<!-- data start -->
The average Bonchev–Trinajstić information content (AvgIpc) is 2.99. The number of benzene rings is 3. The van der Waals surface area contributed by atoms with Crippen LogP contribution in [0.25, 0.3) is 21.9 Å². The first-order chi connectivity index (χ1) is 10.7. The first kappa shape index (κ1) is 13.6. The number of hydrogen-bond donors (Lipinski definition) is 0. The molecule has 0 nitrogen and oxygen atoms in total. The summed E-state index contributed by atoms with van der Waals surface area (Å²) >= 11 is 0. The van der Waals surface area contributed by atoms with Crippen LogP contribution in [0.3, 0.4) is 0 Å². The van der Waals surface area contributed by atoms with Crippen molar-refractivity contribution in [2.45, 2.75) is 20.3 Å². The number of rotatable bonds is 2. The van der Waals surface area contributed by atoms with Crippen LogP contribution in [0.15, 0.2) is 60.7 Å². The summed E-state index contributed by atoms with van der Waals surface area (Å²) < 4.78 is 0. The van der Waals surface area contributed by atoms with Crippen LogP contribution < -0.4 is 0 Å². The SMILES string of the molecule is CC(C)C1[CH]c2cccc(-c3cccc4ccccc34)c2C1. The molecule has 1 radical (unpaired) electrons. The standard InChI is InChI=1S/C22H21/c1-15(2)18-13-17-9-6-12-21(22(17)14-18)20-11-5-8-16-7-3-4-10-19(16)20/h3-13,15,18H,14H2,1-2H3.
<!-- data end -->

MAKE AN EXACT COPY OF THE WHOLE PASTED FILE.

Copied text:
The average Bonchev–Trinajstić information content (AvgIpc) is 2.99. The number of benzene rings is 3. The van der Waals surface area contributed by atoms with Crippen LogP contribution in [0.25, 0.3) is 21.9 Å². The first-order chi connectivity index (χ1) is 10.7. The first kappa shape index (κ1) is 13.6. The number of hydrogen-bond donors (Lipinski definition) is 0. The molecule has 0 nitrogen and oxygen atoms in total. The summed E-state index contributed by atoms with van der Waals surface area (Å²) >= 11 is 0. The van der Waals surface area contributed by atoms with Crippen LogP contribution in [0.3, 0.4) is 0 Å². The van der Waals surface area contributed by atoms with Crippen molar-refractivity contribution in [2.45, 2.75) is 20.3 Å². The number of rotatable bonds is 2. The van der Waals surface area contributed by atoms with Crippen LogP contribution in [0.15, 0.2) is 60.7 Å². The summed E-state index contributed by atoms with van der Waals surface area (Å²) < 4.78 is 0. The van der Waals surface area contributed by atoms with Crippen LogP contribution < -0.4 is 0 Å². The SMILES string of the molecule is CC(C)C1[CH]c2cccc(-c3cccc4ccccc34)c2C1. The molecule has 1 radical (unpaired) electrons. The standard InChI is InChI=1S/C22H21/c1-15(2)18-13-17-9-6-12-21(22(17)14-18)20-11-5-8-16-7-3-4-10-19(16)20/h3-13,15,18H,14H2,1-2H3.